Maximum Minimum Appeal
Homes: By Thomas Shess Photography by Brady Architectural Photography
Maximum Minimal Appeal
This beach cottage in Del Mar captures the best of Cape Cod and California cool
THERE IS A LOT TO LIKE about this clean-lined Del Mar on-the-beach maxi cottage: it deftly juggles the traditional-design bloodlines of cozy Cape Cod with modernist architectural elements; it has laid-back interior charm; spaces are open, light-filled, airy; and the views are to die for.
Plus, given California’s coastal-zoning limits, at 4,000 square feet it’s about as big as a beachfront home gets.
The homeowners are retired. He was a developer and she was an interior designer — which is clearly evident from the home’s stylish appeal.
As interior designer, the wife did her homework. Blending custom light-grey hues that appear white with dark accents is on pace with what local and national color fashionistas are touting.
The interplay of light walls with dark, chocolate-brown teak flooring merged traditional warmth with contemporary cool. She calls the look “soft contemporary.”
Her product research paid off as well. Noteworthy is the selection of Kreiss Collection furnishings throughout. The California-look championed by Michael Kreiss is accented here with original art deco commissioned oils and accessories.
Lighting choices also are a prime asset throughout the home. From the circular dining room’s chandeliers to accent lights in the kitchen, nothing here can be called cookie cutter. The kitchen’s row of elongated bar lights maintain the kitchen’s openness and lighting placement doesn’t interfere with spectacular views to the city.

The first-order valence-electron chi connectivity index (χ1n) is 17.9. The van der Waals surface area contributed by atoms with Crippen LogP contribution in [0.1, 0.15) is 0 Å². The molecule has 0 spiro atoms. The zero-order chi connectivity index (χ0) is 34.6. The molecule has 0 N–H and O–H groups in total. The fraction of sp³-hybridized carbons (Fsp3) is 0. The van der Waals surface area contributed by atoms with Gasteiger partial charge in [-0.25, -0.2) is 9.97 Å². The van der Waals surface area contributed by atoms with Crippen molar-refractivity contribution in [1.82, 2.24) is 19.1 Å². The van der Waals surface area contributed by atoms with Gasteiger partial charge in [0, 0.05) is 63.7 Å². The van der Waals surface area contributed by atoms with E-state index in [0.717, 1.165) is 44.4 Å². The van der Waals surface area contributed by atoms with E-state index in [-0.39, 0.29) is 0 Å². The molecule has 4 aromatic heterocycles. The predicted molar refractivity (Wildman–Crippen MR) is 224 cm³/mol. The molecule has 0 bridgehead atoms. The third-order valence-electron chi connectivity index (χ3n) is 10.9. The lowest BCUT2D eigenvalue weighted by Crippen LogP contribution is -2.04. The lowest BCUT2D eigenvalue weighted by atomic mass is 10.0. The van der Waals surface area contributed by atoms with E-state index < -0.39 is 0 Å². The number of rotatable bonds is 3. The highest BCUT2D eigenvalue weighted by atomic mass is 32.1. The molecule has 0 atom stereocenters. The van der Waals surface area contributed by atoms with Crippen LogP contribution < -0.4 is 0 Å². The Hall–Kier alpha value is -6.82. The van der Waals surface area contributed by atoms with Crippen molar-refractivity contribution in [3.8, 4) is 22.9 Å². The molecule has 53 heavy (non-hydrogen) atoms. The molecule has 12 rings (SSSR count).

Interestingly, the kitchen sits on the main level between the dining and living rooms; two bedrooms and laundry make up the top of two levels. Upstairs there is a terrace outside the west bedroom and another off the laundry room.
All the elements pull together in a very attractive interior package. A savvy reader will note all of the architecture has been designed with square lines — not one inch of bull nosing exists. The only curvilinear elements are found in the furnishings.
“That comes from my admiration of modernist icon architect Ludwig Mies van der Rohe,” she says. “Less is definitely more in this home.”
The empty nesters asked Del Mar-based architects Bokal-Sneed to design the remodel, while Solana Beach-based Wardell Builders handled the construction.
Typical of a Bokal-Sneed residence, this home has no wasted space. Each square-foot earns its keep. For example, a tightly designed courtyard incorporates a pocket-sized pool (with clever fountain jets) and a splashy spa that seats a small crowd. Placement of the courtyard is well thought out, too: it’s on the south side to capture the sun’s warmth and it’s situated behind the west elevation to block the chill from the pervasive wind off the ocean, especially after dusk. That common-sense design enables comfortable chaise lounging year round and lengthens the indoor-outdoor season for the home.
But the hallmark of this home is the unobstructed vistas. Bokal-Sneed did not miss a chance to incorporate ocean views throughout the interior. Most obvious is the troika of open living room, dining room and kitchen, where sightlines extend through the house, to the pool and courtyard, and beyond to the Pacific Ocean only a few steps away across the sand.
In order to achieve such excellent views, the west-facing façade is lined with windows and glass doors. When doors are open the breeze cools the home. But for those 60 days out of the year when the sun doesn’t shine in Southern California, the closed doors and windows still honor the gorgeous Del Mar beach and the orange-red sunsets beyond.
A seasonal chameleon, this remodel defines what most Californians want: ownership to the great outdoors while never leaving home.